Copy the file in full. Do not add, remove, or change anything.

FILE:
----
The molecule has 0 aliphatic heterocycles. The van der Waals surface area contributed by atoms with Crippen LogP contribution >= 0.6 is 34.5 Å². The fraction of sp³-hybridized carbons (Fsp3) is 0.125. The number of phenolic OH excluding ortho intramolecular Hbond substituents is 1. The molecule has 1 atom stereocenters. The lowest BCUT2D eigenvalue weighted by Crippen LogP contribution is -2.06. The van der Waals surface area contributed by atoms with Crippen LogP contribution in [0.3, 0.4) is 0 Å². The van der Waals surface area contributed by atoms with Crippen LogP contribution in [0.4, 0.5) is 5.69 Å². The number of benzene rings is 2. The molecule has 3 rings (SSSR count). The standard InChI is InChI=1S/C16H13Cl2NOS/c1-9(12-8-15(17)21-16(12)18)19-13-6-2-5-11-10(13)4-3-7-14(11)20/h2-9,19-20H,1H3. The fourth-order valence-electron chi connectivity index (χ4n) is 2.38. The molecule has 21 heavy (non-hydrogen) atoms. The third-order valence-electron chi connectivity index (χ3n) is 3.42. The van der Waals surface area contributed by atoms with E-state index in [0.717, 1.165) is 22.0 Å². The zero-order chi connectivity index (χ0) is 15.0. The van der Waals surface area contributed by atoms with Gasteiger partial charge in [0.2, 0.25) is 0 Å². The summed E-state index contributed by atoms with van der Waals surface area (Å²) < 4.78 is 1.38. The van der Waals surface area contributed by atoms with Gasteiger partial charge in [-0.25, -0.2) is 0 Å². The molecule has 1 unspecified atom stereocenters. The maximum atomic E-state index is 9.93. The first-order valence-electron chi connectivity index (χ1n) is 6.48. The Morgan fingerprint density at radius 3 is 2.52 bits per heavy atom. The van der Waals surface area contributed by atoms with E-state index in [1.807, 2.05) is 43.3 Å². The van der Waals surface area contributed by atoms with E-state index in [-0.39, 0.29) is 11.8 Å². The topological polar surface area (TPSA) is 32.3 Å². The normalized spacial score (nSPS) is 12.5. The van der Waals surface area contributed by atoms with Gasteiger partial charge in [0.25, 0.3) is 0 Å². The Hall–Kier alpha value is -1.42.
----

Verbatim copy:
The molecule has 0 aliphatic heterocycles. The van der Waals surface area contributed by atoms with Crippen LogP contribution >= 0.6 is 34.5 Å². The fraction of sp³-hybridized carbons (Fsp3) is 0.125. The number of phenolic OH excluding ortho intramolecular Hbond substituents is 1. The molecule has 1 atom stereocenters. The lowest BCUT2D eigenvalue weighted by Crippen LogP contribution is -2.06. The van der Waals surface area contributed by atoms with Crippen LogP contribution in [0.3, 0.4) is 0 Å². The van der Waals surface area contributed by atoms with Crippen LogP contribution in [0.4, 0.5) is 5.69 Å². The number of benzene rings is 2. The molecule has 3 rings (SSSR count). The standard InChI is InChI=1S/C16H13Cl2NOS/c1-9(12-8-15(17)21-16(12)18)19-13-6-2-5-11-10(13)4-3-7-14(11)20/h2-9,19-20H,1H3. The fourth-order valence-electron chi connectivity index (χ4n) is 2.38. The molecule has 21 heavy (non-hydrogen) atoms. The third-order valence-electron chi connectivity index (χ3n) is 3.42. The van der Waals surface area contributed by atoms with E-state index in [0.717, 1.165) is 22.0 Å². The zero-order chi connectivity index (χ0) is 15.0. The van der Waals surface area contributed by atoms with Gasteiger partial charge in [0.2, 0.25) is 0 Å². The summed E-state index contributed by atoms with van der Waals surface area (Å²) < 4.78 is 1.38. The van der Waals surface area contributed by atoms with Gasteiger partial charge in [-0.25, -0.2) is 0 Å². The molecule has 1 unspecified atom stereocenters. The maximum atomic E-state index is 9.93. The first-order valence-electron chi connectivity index (χ1n) is 6.48. The Morgan fingerprint density at radius 3 is 2.52 bits per heavy atom. The van der Waals surface area contributed by atoms with E-state index in [1.807, 2.05) is 43.3 Å². The van der Waals surface area contributed by atoms with E-state index in [-0.39, 0.29) is 11.8 Å². The topological polar surface area (TPSA) is 32.3 Å². The normalized spacial score (nSPS) is 12.5. The van der Waals surface area contributed by atoms with Gasteiger partial charge in [0.25, 0.3) is 0 Å². The Hall–Kier alpha value is -1.42.